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Tony Fadell: The First Secret of Design

Written by: Jerom

You're probably reading this from an ergonomic office chair with armrests, designed with breathable fabric that rests upon a rotating base with wheels. It occured to someone that it would be that way, otherwise we would still be sitting on tree stumps and rocks.

Design has a lot to do with a critical attitude, the way we position ourselves against elements, our surroundings, and the kind of relationship we establish with them.

For Tony Fadell, he designer at Apple, change means opportunity. Could things be better? This was the trigger question of his TEDx talk, "The first secret of design is...noticing". The title invites you to reflect on how we communicate with elements. For Fadell functional and emotional design is achieved with 3 ways or outlooks to concentrate the problem.


It is difficult to resolve a problem that almost nobody sees

As a product designer, Tony Fadell explains that his job is to see those everyday things, to understand them and to try to improve them.

"Why does this happen? Why do we get used to everyday things? As humans we have the unlimited cerebral capacity. This is why the brain codifies everyday things into habits so that we can create space and understand new things. It is a process called habituation and it is one of the most basic ways we learn."

This experience isn't necessarily negative. It helps us to stop noticing insignificant details, which constantly interfere with other activities.

It turns into an inconvenience if we become unable to perceive the problem. To detect and fix, this is the mission of every designer, innovator and entrepreneur.

3 tips to resolve problems: functional and emotional design

Fadell combats habituation to everyday problems with 3 outlooks:

1 Look broader: put the conflict into perspective. Retrace the necessary steps to observe more widely in order to change the processes, combine them to make them simper, or eliminate them altogether for a better result.

2 Look closer: understand how things work and apply experience. The designer's job consists in making things easy to install for all clients, not only professionals. Focus on those tiny details that are not obvious at first glance, but that improve the user's experience.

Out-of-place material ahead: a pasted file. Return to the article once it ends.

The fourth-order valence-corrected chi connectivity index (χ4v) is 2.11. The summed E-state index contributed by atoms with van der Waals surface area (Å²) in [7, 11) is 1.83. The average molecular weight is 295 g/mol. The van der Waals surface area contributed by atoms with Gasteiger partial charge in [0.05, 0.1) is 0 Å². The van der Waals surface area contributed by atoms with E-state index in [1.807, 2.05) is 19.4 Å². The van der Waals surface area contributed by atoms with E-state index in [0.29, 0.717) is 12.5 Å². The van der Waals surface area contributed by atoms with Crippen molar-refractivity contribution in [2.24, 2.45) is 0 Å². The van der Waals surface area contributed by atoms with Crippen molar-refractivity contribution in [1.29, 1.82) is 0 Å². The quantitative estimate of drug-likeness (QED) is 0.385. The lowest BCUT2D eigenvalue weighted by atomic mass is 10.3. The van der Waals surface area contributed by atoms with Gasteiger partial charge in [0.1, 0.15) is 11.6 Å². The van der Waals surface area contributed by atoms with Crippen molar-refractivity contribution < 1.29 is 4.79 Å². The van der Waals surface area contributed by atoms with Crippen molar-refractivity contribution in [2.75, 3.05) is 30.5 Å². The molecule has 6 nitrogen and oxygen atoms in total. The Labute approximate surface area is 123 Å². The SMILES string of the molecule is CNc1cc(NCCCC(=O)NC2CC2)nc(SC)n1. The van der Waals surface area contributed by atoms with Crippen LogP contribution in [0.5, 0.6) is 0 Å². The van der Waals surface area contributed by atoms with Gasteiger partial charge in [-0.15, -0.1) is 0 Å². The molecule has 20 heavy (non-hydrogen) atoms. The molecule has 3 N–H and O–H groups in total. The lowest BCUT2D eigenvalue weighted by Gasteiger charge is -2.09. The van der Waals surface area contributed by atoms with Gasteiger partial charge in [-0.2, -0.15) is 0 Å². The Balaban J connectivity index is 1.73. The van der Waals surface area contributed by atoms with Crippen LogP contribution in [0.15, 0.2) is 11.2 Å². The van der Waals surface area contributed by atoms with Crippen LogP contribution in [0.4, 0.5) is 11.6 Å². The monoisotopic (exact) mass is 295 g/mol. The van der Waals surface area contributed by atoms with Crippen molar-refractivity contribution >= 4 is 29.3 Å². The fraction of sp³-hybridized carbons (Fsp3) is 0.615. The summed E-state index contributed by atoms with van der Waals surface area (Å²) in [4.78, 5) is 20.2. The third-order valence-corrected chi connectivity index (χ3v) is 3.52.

3 Look young: utilise innocent thinking, the view of a child that questions everything to obtain intelligent questions. It's not about the age of those on your team, but rather their attitude.

Picasso once said: "Every child is an artist. The problem is how to remain an artist once we grow up."


It's always been this way

Corporate culture makes us habituate to a "natural" state of reality. You go into a business, ask how they carry out a process, and they explain how. If you question something about their process they will tell you it's always been that way and that's the end of it.

Remember the false experiement about 5 monkeys? Although there is no proof of their existence, the metaphor is valid for this article:

This is from Microsiervos:

A group of scientists placed five monkeys in a cage, and in the middle, a ladder with bananas on top.
Every time a monkey went up the ladder, the scientists soaked the rest of the monkeys with cold water.

After a while, every time a monkey would start up the ladder, the others would pull it down and beat it up.

After some time, no monkey would dare try climbing the ladder, no matter how great the temptation.

The scientists then decided to replace one of the monkeys.

The first thing this new monkey did was to climb the ladder. Immediately, the other monkeys pulled him down and beat him up.

After several beatings, the new monkey learned never to go up the ladder, even though there was no obvious reason not to, apart from the beatings.

The second monkey was substituted and the same thing happened.

The first monkey participated in the beating of the second monkey.

A third monkey was changed and the same was repeated.

The fourth monkey was changed, resulting in the same, before the fifth was finally replaced as well.

What was left was a group of five monkeys that – without ever having received a cold shower – continued to beat up any monkey who attempted to climb the ladder.

If it were possible to ask the monkeys why they beat up all those who attempted to climb the ladder, their most likely answer would be “I don’t know. It’s just how things are done around here.”

When confronted with a new device, electronic, for example, we ask questions, such as why is this button here or this how it is? After some time we normalise the situation and stop asking questions. We have incorporated this reality regardless of whether it generates discomfort or can be improved. We normalise it.

The innocent user

The Antropólogo Inocente is a classic book about social sciences written as a novel about the investigation and experience of a university professor and his fieldwork. The scholar decides to live for one year with an African tribe and study their customs and ways of life. He knows that after some time all those details that called his attention will soon disappear and he'll grow accustomed to them. He decides to document all the things that grab his attention through detailed records of the practices and situations, because he knows that later they will become the norm for him.

These are valid techniques for anyone from an anthropologist in exotic lands, a tourist or a designer with a youthful attitude.

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